I met Freeman Dyson when I began my first postdoc at the Institute for Advanced Study in September of 1979. He invited me to lunch and after that we were friendly. What impressed me then was his absolutely delightful intelligence which led him to express ideas and views on a vast and surprising range of subjects. These emerged from his quiet conversations with such regularity that it seemed to some of us that imaginative thinking was for him something like "turning on a tap" and delighting in the freshness of the spring water that emerged. And I don’t think I’ve known someone who expressed more often his delight at being alive.

He was childlike but never childish. One never heard a word from him that was arrogant or was aimed at diminishing someone else (when diminishing other scientists seemed almost the purpose of conversation in that competitive atmosphere of the IAS). He seemed on first meeting to look at the world with the innocence of a child, but it quickly became clear Freeman was a man who had seen much and had distilled from it wisdom not often to be directly expressed. When he disagreed with you, you anyway learned a lot because his reasons and arguments were so surprising. So, whether it was physics, why it would have been better if Germany had got the bomb first and then lost the war or, much later, climate change, a conversation with Freeman would never end up where you thought it should go.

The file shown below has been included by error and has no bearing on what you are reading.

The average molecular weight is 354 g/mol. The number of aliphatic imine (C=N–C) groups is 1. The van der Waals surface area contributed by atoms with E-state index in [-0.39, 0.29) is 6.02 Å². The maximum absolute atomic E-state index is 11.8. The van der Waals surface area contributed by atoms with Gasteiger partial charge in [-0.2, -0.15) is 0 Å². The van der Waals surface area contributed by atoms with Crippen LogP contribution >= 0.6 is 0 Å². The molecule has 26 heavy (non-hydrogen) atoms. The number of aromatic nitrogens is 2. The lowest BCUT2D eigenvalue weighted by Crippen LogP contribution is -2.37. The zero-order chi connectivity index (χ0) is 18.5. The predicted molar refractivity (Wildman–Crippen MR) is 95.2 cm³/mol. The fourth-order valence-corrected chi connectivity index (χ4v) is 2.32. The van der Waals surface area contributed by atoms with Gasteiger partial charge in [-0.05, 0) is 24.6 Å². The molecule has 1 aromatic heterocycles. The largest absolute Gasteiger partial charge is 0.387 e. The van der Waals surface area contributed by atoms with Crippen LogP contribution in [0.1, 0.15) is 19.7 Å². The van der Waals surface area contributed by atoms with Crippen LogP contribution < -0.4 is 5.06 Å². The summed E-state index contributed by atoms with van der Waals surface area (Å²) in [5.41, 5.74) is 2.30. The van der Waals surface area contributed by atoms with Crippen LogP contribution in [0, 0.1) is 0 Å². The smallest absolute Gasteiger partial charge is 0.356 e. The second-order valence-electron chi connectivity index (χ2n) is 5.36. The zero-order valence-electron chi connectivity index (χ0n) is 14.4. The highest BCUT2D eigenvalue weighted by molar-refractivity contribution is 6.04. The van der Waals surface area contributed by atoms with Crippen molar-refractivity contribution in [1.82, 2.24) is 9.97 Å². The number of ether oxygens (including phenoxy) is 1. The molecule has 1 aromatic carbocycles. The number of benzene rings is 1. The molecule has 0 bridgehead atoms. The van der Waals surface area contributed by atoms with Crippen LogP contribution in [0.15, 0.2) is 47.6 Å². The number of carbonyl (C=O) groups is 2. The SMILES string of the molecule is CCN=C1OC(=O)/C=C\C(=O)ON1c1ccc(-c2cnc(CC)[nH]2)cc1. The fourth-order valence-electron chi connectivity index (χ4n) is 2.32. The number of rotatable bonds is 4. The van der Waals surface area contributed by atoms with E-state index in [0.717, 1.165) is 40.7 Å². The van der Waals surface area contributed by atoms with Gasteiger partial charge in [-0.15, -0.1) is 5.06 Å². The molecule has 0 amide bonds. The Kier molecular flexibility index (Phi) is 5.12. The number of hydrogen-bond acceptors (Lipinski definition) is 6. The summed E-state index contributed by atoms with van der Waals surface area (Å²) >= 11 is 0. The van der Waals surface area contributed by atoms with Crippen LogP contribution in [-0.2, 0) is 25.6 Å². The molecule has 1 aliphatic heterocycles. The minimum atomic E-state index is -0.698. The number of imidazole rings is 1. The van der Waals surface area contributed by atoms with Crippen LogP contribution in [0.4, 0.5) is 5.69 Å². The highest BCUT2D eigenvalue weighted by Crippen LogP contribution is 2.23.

Back in the early 1980s, when the talk among the physicists of Princeton was all about nuclear weapons policy, he seemed to us students and postdocs to be the only one of the old guys who told the straight truth. While readily acknowledging that he was a member of the JASON consulting group, he drew our attention to the issues they had been quite wrong on, on which their advice had led, or might have led, to catastrophe, such as the contemplated use of nuclear weapons in Viet Nam, the "electronic battlefield," the US negotiating stance on multiple warheads, etc.

As my time at the Institute went on, I began to perceive that there had been a dark side. It slowly began to dawn on me, without anyone saying so, that Freeman was the trusted keeper of many secrets, personal and otherwise, from earlier times.

When he began to write, he opened his first book by sharing the earliest horrible secret he had had to keep, as a teenage mathematician doing research for bomber command, which was what proportion of Lancaster crews would survive their missions and how much of that was due to faulty design of the Lancaster’s escape hatches. Later he tried and failed to convince the British government that many fewer planes would get shot down if they simply removed the guns and gun turrets.

But in the '80s, he seemed to me and my friends as someone hopelessly entangled in contradiction. How could someone be, as Freeman told us he was, a Quaker and a pacifist, while spending his summers with the intellectuals of the air force planning strategies for nuclear war? Not to mention Project Orion, the most fabulous of his inventions, which would have accelerated huge spaceships off the earth, on their way to Mars, Saturn and beyond, on the force of dozens of thermonuclear explosions.

Freeman never seemed stressed or in a hurry, but somehow, he did—on top of all that—as much science of the first importance as would now take three or four of the best people in my generation.